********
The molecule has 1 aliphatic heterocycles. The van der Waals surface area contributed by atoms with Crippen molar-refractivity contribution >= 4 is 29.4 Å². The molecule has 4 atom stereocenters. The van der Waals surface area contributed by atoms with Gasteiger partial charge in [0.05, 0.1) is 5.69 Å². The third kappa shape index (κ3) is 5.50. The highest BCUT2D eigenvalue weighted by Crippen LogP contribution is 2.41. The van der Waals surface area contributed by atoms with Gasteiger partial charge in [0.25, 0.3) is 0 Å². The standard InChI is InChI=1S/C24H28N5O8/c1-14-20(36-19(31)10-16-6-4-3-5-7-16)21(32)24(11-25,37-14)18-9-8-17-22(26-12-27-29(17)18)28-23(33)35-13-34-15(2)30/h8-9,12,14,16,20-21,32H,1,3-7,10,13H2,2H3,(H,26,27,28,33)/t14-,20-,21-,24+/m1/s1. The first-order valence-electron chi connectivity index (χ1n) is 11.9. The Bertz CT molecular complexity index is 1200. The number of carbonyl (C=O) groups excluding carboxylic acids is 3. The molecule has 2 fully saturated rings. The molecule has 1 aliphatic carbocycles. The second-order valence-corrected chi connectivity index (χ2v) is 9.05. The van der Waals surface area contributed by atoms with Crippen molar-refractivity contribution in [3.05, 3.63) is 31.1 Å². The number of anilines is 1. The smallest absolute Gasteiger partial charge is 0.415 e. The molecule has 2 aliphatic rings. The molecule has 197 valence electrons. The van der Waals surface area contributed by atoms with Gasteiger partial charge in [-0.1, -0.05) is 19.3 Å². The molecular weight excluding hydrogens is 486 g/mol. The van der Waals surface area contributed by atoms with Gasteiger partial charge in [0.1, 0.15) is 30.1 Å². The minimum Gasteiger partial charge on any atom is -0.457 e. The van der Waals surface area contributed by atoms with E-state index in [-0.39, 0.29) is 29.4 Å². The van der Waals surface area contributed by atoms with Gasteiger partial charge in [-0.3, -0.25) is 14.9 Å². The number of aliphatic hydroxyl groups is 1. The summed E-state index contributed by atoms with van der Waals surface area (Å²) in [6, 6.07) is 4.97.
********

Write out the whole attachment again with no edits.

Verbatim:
The molecule has 1 aliphatic heterocycles. The van der Waals surface area contributed by atoms with Crippen molar-refractivity contribution >= 4 is 29.4 Å². The molecule has 4 atom stereocenters. The van der Waals surface area contributed by atoms with Gasteiger partial charge in [0.05, 0.1) is 5.69 Å². The third kappa shape index (κ3) is 5.50. The highest BCUT2D eigenvalue weighted by Crippen LogP contribution is 2.41. The van der Waals surface area contributed by atoms with Gasteiger partial charge in [0.25, 0.3) is 0 Å². The standard InChI is InChI=1S/C24H28N5O8/c1-14-20(36-19(31)10-16-6-4-3-5-7-16)21(32)24(11-25,37-14)18-9-8-17-22(26-12-27-29(17)18)28-23(33)35-13-34-15(2)30/h8-9,12,14,16,20-21,32H,1,3-7,10,13H2,2H3,(H,26,27,28,33)/t14-,20-,21-,24+/m1/s1. The first-order valence-electron chi connectivity index (χ1n) is 11.9. The Bertz CT molecular complexity index is 1200. The number of carbonyl (C=O) groups excluding carboxylic acids is 3. The molecule has 2 fully saturated rings. The molecule has 1 aliphatic carbocycles. The second-order valence-corrected chi connectivity index (χ2v) is 9.05. The van der Waals surface area contributed by atoms with Crippen molar-refractivity contribution in [3.05, 3.63) is 31.1 Å². The number of anilines is 1. The smallest absolute Gasteiger partial charge is 0.415 e. The molecule has 2 aliphatic rings. The molecule has 197 valence electrons. The van der Waals surface area contributed by atoms with Gasteiger partial charge in [-0.1, -0.05) is 19.3 Å². The molecular weight excluding hydrogens is 486 g/mol. The van der Waals surface area contributed by atoms with Gasteiger partial charge in [0.1, 0.15) is 30.1 Å². The minimum Gasteiger partial charge on any atom is -0.457 e. The van der Waals surface area contributed by atoms with E-state index in [-0.39, 0.29) is 29.4 Å². The van der Waals surface area contributed by atoms with Gasteiger partial charge in [-0.3, -0.25) is 14.9 Å². The number of aliphatic hydroxyl groups is 1. The summed E-state index contributed by atoms with van der Waals surface area (Å²) in [6, 6.07) is 4.97.